Content medically reviewed by Vicky Magobet, PMHNP-BC, on June 28, 2022.
If you have a friend or family member who struggles with an alcohol use disorder, it can be hard to know how to approach them to discuss the severity of their usage and the importance of them receiving treatment.
Whether they've been struggling for a while or just recently relapsed, it can be easy to resort to an ultimatum when it feels like all other options have failed. An ultimatum can give them the motivation they need to quit and enjoy a healthier lifestyle.
Is an ultimatum the most effective approach, though?
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Whether it's your employee or spouse, ultimatums involve threatening language. It can feel like these threats give you some control over the situation. After all, if the individual doesn't acknowledge and give up their drinking problem, they'll have to deal with the consequences you laid out.
An ultimatum is often not realistic. While you may want the individual to change and give up drinking, it's impossible to control anyone's behavior except your own — not to mention that substance use disorders are complex diseases that often can't be treated by willpower alone.
Ultimatums don't work for many reasons. You often end up delivering the ultimatum disrespectfully because you are frustrated with the situation. Many individuals also have a hard time backing up what they've threatened, which only allows the individual to continue drinking without fear of a consequence.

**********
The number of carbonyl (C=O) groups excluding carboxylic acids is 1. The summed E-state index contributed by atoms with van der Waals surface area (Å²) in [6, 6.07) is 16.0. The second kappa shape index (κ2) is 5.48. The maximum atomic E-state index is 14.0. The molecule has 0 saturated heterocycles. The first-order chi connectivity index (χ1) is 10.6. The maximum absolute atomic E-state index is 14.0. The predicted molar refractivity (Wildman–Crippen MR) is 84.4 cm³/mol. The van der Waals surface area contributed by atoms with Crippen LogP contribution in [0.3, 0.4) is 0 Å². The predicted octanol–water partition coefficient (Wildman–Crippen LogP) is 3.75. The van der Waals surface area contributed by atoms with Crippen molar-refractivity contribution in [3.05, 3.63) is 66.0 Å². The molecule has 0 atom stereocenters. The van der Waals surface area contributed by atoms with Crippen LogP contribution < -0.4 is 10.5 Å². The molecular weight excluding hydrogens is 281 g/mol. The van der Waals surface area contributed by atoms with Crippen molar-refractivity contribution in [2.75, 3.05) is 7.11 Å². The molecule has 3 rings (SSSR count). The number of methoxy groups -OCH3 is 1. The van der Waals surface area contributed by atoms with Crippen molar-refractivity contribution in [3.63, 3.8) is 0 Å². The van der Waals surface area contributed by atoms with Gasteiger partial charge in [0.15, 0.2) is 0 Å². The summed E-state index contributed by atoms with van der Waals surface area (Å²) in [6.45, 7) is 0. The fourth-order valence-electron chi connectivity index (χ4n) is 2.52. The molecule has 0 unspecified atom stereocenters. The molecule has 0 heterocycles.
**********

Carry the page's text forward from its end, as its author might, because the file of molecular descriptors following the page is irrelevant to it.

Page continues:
Remember that individuals with an alcohol use disorder are dealing with a condition that can affect how they think and respond, especially to cravings. Instead of giving an alcoholic an ultimatum, explain how their drinking affects themselves and those around them and provide them with an evidence-based treatment option.
Here at Diamond House Detox, we specialize in co-occurring disorders, a combination of substance use and mental illness. In our home-like environment, we follow the medical treatment model for clients living throughout Northern California. Through educational sessions, group counseling, medication management and dual diagnosis treatments, we ensure our clients receive the structure and support they need to reach their recovery goals.
We invite you to reach out today to learn more about how our individualized care can help your loved one or yourself.